Posts Tagged ‘Iowa’s budget’
At church this past Sunday, I was reminded of our state’s balanced budget. Part of the reason that it is “balanced” is due to cutting funding for food pantries. Was that funding cut because need has gone down? Apparently not, since church members were again asked to increase their donations to the local food pantry, because more people need the help. Yet we found room in this balanced budget to lower taxes for the business community. Why? We have thirty years of recent history showing that lowering taxes on business does not create jobs. The increase in need at food pantries is directly tied to a lack of decent jobs. The money from that tax cut would have given us a much better return from investing in jobs and infrastructure.
Fiscal responsibility is not defined by a balanced budget alone. Without the context of needs being met or adequate inclusion of responsible revenue options, “balanced budget” is little more than a feel good sound bite. While we will always dispute what government should cover under the common welfare, we should do a better job of reckoning future costs and how they are affected by what we choose to invest in today. Better long-term financial outcomes might result from making pragmatic mathematical decisions, rather than putting too much emphasis on emotionally based principles. Do our communities not have a vested interest in educating people to be self-reliant? Reality is that many parents fail at this, and the rest of us pay the price.
Why don’t we invest aggressively in educating kids to succeed, early, when we can make the most difference? Why, for the sake of being able to remind people that they failed at personal responsibility, do we forsake the mathematically better option of investing in their potential at the earliest chance?
I understand that “small government” people want to believe that government can’t create jobs. But that is not accurate. One can believe in the principle that government shouldn’t create jobs, but we can’t have productive conversations about fixing our economy without acknowledging that government can and does create jobs. Government can spend money to create jobs improving our infrastructure. People working those jobs would pay taxes from those wages, and at the same time need less taxpayer assistance. We are in critical need of the improvements. Win. Win. Win.
Math, morals and recent history all support raising the minimum wage. All of the states that have recently raised the minimum wage have seen better economic growth than those who haven’t. Raising the wage has been proven not to cost jobs.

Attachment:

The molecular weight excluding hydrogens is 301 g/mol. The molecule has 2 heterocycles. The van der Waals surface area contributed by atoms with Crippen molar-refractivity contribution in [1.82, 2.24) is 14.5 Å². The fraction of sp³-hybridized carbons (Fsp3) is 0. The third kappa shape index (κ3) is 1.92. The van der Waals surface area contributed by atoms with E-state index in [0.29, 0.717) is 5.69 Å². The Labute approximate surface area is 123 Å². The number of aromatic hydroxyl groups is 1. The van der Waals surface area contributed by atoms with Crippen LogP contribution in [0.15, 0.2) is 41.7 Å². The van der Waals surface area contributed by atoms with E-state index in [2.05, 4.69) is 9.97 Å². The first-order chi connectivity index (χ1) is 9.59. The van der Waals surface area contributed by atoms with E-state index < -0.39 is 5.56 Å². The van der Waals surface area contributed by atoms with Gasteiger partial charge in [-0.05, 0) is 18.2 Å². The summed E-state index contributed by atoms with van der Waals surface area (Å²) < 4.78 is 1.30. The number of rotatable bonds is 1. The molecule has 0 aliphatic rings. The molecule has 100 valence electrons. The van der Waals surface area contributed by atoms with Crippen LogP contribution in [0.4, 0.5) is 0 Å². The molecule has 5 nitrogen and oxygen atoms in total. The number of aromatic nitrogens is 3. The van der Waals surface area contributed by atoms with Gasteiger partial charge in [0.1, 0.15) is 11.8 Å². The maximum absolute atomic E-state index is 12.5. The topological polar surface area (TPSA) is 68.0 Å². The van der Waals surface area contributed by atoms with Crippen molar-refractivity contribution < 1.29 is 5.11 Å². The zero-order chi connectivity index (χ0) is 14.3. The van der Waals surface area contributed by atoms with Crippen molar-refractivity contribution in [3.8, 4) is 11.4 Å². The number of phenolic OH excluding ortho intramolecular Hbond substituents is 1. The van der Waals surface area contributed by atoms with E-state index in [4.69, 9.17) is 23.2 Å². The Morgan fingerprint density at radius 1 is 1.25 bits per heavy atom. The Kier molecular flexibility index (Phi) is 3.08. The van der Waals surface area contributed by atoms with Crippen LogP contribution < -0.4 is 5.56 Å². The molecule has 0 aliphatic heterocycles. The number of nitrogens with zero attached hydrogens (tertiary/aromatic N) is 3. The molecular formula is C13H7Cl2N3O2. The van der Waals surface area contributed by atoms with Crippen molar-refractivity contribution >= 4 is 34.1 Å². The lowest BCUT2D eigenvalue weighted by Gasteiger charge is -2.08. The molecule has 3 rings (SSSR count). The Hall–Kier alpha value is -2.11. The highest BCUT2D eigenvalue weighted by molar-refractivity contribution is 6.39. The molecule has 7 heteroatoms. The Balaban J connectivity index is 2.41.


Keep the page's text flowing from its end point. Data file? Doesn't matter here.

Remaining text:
If we raise the minimum wage, people working those jobs will have more money to spend in their local economies. Less of them will need assistance. Win. Win. Win. Morally, if a business can’t complete its mission without certain tasks being done, the people doing those tasks need to be appropriately valued financially for that.
Math, morals and recent history also support keeping and widening the Affordable Care Act. Math projections not influenced by the ” principle” of “make it on your own, buddy” indicated that the ACA would slow the rise of healthcare costs, and this is indeed what is happening.
Discussing “tax and spend” issues need to include long term fiscal outcomes also. Businesses do better when we have good infrastructure. Why aren’t they willing to support proper maintenance of it? How can I take seriously any arguments against “entitlement” spending when tax breaks for businesses is off the table? Why are successful corporations “entitled” to my tax dollars? Why is a tax for the military and the long term costs for veterans not part of the conversation? We spare no expense for wars and equipment, with no return on that investment. Why won’t we spend money on things that will bring a positive return?
Taxes should be as low as possible. They should be as fair as possible. Low is defined how? Fairness across the board, and meeting needs should be our first concerns. Fairness depends upon including everyone, especially financially successful businesses. The more exceptions that are allowed makes the system less fair for all of us.
Our national budget deficit is only half of what it was when Obama took over. We can reduce this further in the long run, by investing wisely in education, infrastructure, health care and clean energy industries.
There is an important role for our government to play and it needs to be funded (and allocated) fairly.
Join us Tuesday, Dec 11, 2012 7:00 – 8:00 pm for this webinar opportunity with special guests David Osterberg & Peter Fisher from the Iowa Policy Project
Learn how progressives in Iowa – from labor and teachers to factory farm fighters and environmentalists – can flip the narrative and go on offense to ensure we have a state budget that fully supports our vision of a “People First” Iowa. And, a state budget that ensures giant corporations and the super wealthy pay their fair share.
During this webinar you’ll learn:
• What’s at stake when elected officials talk “budget” “government” and “spending”.
• Our state’s fiscal situation and how to debunk the myths of “out of control government” and “high taxes” in Iowa.
• How we can unify around a “People First” narrative that supports all of our issues.
Iowa CCI Action staff will also share the biggest challenges we’ll be up against at the statehouse and the exciting opportunities we have to work together to get action on our big vision this year.
Ready to help take on Branstad’s bad budget plan and corporate agenda?